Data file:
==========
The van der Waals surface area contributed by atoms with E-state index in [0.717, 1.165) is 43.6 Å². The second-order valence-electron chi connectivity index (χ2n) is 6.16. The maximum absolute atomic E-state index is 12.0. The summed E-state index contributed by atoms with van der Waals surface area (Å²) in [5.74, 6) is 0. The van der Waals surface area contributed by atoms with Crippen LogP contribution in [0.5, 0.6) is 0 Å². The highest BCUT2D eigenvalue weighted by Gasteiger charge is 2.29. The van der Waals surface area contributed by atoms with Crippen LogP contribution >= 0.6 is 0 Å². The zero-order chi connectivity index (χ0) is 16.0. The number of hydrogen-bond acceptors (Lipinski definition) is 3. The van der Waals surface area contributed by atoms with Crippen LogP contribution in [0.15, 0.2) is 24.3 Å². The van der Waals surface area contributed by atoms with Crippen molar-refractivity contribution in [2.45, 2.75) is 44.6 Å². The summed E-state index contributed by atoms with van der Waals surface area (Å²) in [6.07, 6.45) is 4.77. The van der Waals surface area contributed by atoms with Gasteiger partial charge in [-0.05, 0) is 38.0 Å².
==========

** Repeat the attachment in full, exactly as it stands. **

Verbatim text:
The van der Waals surface area contributed by atoms with E-state index in [0.717, 1.165) is 43.6 Å². The second-order valence-electron chi connectivity index (χ2n) is 6.16. The maximum absolute atomic E-state index is 12.0. The summed E-state index contributed by atoms with van der Waals surface area (Å²) in [5.74, 6) is 0. The van der Waals surface area contributed by atoms with Crippen LogP contribution in [0.5, 0.6) is 0 Å². The highest BCUT2D eigenvalue weighted by Gasteiger charge is 2.29. The van der Waals surface area contributed by atoms with Crippen LogP contribution >= 0.6 is 0 Å². The zero-order chi connectivity index (χ0) is 16.0. The number of hydrogen-bond acceptors (Lipinski definition) is 3. The van der Waals surface area contributed by atoms with Crippen LogP contribution in [0.15, 0.2) is 24.3 Å². The van der Waals surface area contributed by atoms with Crippen molar-refractivity contribution in [2.45, 2.75) is 44.6 Å². The summed E-state index contributed by atoms with van der Waals surface area (Å²) in [6.07, 6.45) is 4.77. The van der Waals surface area contributed by atoms with Gasteiger partial charge in [-0.05, 0) is 38.0 Å².